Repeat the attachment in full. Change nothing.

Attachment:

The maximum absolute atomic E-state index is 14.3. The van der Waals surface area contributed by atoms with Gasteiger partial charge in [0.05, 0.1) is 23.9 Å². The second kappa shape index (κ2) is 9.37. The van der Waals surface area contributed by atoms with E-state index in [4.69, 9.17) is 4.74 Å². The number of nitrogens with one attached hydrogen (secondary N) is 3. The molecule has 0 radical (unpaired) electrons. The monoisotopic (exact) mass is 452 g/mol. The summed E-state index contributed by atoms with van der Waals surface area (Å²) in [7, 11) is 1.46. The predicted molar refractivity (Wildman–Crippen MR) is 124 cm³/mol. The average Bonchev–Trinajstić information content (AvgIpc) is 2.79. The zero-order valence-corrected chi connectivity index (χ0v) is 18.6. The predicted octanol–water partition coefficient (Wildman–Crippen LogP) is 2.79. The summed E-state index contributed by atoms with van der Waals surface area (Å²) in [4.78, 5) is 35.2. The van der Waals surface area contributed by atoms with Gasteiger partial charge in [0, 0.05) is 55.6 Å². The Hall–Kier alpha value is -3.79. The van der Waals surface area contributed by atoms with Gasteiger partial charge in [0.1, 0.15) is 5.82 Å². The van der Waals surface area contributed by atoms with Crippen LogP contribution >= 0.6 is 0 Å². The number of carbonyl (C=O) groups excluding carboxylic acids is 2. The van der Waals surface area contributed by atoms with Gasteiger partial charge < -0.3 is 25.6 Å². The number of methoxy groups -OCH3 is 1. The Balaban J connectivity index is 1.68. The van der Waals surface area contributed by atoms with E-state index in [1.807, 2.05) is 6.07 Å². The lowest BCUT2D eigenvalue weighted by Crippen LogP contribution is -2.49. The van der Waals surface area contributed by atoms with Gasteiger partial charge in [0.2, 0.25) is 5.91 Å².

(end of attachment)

The maximum absolute atomic E-state index is 14.3. The van der Waals surface area contributed by atoms with Gasteiger partial charge in [0.05, 0.1) is 23.9 Å². The second kappa shape index (κ2) is 9.37. The van der Waals surface area contributed by atoms with E-state index in [4.69, 9.17) is 4.74 Å². The number of nitrogens with one attached hydrogen (secondary N) is 3. The molecule has 0 radical (unpaired) electrons. The monoisotopic (exact) mass is 452 g/mol. The summed E-state index contributed by atoms with van der Waals surface area (Å²) in [7, 11) is 1.46. The predicted molar refractivity (Wildman–Crippen MR) is 124 cm³/mol. The average Bonchev–Trinajstić information content (AvgIpc) is 2.79. The zero-order valence-corrected chi connectivity index (χ0v) is 18.6. The predicted octanol–water partition coefficient (Wildman–Crippen LogP) is 2.79. The summed E-state index contributed by atoms with van der Waals surface area (Å²) in [4.78, 5) is 35.2. The van der Waals surface area contributed by atoms with Gasteiger partial charge in [0, 0.05) is 55.6 Å². The Hall–Kier alpha value is -3.79. The van der Waals surface area contributed by atoms with Gasteiger partial charge in [0.1, 0.15) is 5.82 Å². The van der Waals surface area contributed by atoms with Crippen LogP contribution >= 0.6 is 0 Å². The number of carbonyl (C=O) groups excluding carboxylic acids is 2. The van der Waals surface area contributed by atoms with Gasteiger partial charge < -0.3 is 25.6 Å². The number of methoxy groups -OCH3 is 1. The Balaban J connectivity index is 1.68. The van der Waals surface area contributed by atoms with E-state index in [1.807, 2.05) is 6.07 Å². The lowest BCUT2D eigenvalue weighted by Crippen LogP contribution is -2.49. The van der Waals surface area contributed by atoms with Gasteiger partial charge in [0.2, 0.25) is 5.91 Å².